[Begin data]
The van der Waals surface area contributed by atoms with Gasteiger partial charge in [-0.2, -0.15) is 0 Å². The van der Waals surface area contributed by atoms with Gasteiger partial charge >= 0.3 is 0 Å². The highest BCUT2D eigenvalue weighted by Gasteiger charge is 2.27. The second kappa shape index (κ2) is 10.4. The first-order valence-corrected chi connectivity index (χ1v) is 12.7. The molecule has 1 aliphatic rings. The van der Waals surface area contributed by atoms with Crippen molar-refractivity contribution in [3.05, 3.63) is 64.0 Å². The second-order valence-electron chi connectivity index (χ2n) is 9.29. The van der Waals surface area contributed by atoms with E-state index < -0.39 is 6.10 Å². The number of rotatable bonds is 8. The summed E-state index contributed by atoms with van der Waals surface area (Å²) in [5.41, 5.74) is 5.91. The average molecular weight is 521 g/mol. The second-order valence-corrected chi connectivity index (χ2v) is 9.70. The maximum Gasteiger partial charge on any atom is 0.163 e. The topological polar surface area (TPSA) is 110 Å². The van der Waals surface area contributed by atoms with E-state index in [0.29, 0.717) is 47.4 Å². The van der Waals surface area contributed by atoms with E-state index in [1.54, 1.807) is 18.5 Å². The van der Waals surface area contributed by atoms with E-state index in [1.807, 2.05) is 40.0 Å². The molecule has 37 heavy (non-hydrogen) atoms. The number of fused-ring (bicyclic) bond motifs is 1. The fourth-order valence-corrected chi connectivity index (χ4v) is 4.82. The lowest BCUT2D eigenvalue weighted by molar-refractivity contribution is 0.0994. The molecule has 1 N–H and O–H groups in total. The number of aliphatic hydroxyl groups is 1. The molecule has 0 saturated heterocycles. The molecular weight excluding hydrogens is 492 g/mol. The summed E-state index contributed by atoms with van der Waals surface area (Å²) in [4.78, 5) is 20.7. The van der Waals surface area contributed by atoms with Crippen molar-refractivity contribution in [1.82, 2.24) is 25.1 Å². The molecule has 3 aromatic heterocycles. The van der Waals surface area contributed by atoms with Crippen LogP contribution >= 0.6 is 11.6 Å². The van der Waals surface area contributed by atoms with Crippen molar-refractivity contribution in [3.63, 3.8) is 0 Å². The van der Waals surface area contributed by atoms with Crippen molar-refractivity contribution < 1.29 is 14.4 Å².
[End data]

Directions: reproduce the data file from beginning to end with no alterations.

The van der Waals surface area contributed by atoms with Gasteiger partial charge in [-0.2, -0.15) is 0 Å². The van der Waals surface area contributed by atoms with Gasteiger partial charge >= 0.3 is 0 Å². The highest BCUT2D eigenvalue weighted by Gasteiger charge is 2.27. The second kappa shape index (κ2) is 10.4. The first-order valence-corrected chi connectivity index (χ1v) is 12.7. The molecule has 1 aliphatic rings. The van der Waals surface area contributed by atoms with Crippen molar-refractivity contribution in [3.05, 3.63) is 64.0 Å². The second-order valence-electron chi connectivity index (χ2n) is 9.29. The van der Waals surface area contributed by atoms with E-state index < -0.39 is 6.10 Å². The number of rotatable bonds is 8. The summed E-state index contributed by atoms with van der Waals surface area (Å²) in [5.41, 5.74) is 5.91. The average molecular weight is 521 g/mol. The second-order valence-corrected chi connectivity index (χ2v) is 9.70. The maximum Gasteiger partial charge on any atom is 0.163 e. The topological polar surface area (TPSA) is 110 Å². The van der Waals surface area contributed by atoms with E-state index in [0.29, 0.717) is 47.4 Å². The van der Waals surface area contributed by atoms with E-state index in [1.54, 1.807) is 18.5 Å². The van der Waals surface area contributed by atoms with E-state index in [1.807, 2.05) is 40.0 Å². The molecule has 37 heavy (non-hydrogen) atoms. The number of fused-ring (bicyclic) bond motifs is 1. The fourth-order valence-corrected chi connectivity index (χ4v) is 4.82. The lowest BCUT2D eigenvalue weighted by molar-refractivity contribution is 0.0994. The molecule has 1 N–H and O–H groups in total. The number of aliphatic hydroxyl groups is 1. The molecule has 0 saturated heterocycles. The molecular weight excluding hydrogens is 492 g/mol. The summed E-state index contributed by atoms with van der Waals surface area (Å²) in [4.78, 5) is 20.7. The van der Waals surface area contributed by atoms with Crippen molar-refractivity contribution in [1.82, 2.24) is 25.1 Å². The molecule has 3 aromatic heterocycles. The van der Waals surface area contributed by atoms with Crippen LogP contribution >= 0.6 is 11.6 Å². The van der Waals surface area contributed by atoms with Crippen molar-refractivity contribution in [3.63, 3.8) is 0 Å². The van der Waals surface area contributed by atoms with Crippen molar-refractivity contribution < 1.29 is 14.4 Å².